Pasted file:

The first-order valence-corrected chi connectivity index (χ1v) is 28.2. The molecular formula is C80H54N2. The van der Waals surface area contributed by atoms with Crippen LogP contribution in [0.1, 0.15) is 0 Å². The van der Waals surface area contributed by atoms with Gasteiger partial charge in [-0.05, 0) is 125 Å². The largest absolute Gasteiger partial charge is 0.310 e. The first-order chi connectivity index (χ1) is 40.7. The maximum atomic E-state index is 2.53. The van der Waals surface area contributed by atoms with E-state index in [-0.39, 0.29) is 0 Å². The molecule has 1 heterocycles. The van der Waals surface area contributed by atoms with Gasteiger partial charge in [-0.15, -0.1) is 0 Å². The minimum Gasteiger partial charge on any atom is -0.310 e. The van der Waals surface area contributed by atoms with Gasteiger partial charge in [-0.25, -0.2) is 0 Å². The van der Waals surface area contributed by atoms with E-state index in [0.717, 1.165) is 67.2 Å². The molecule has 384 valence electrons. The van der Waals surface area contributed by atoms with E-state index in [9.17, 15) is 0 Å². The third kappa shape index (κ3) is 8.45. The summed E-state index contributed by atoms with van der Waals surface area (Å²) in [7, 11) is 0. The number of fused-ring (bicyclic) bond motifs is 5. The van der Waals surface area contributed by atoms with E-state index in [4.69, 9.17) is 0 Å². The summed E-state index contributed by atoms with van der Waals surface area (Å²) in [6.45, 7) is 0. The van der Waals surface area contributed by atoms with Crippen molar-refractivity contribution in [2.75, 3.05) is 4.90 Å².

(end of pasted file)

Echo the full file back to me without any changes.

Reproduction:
The first-order valence-corrected chi connectivity index (χ1v) is 28.2. The molecular formula is C80H54N2. The van der Waals surface area contributed by atoms with Crippen LogP contribution in [0.1, 0.15) is 0 Å². The van der Waals surface area contributed by atoms with Gasteiger partial charge in [-0.05, 0) is 125 Å². The largest absolute Gasteiger partial charge is 0.310 e. The first-order chi connectivity index (χ1) is 40.7. The maximum atomic E-state index is 2.53. The van der Waals surface area contributed by atoms with E-state index in [-0.39, 0.29) is 0 Å². The molecule has 1 heterocycles. The van der Waals surface area contributed by atoms with Gasteiger partial charge in [-0.15, -0.1) is 0 Å². The minimum Gasteiger partial charge on any atom is -0.310 e. The van der Waals surface area contributed by atoms with Gasteiger partial charge in [-0.25, -0.2) is 0 Å². The van der Waals surface area contributed by atoms with E-state index in [0.717, 1.165) is 67.2 Å². The molecule has 384 valence electrons. The van der Waals surface area contributed by atoms with E-state index in [9.17, 15) is 0 Å². The third kappa shape index (κ3) is 8.45. The summed E-state index contributed by atoms with van der Waals surface area (Å²) in [7, 11) is 0. The number of fused-ring (bicyclic) bond motifs is 5. The van der Waals surface area contributed by atoms with E-state index in [4.69, 9.17) is 0 Å². The summed E-state index contributed by atoms with van der Waals surface area (Å²) in [6.45, 7) is 0. The van der Waals surface area contributed by atoms with Crippen molar-refractivity contribution in [2.75, 3.05) is 4.90 Å².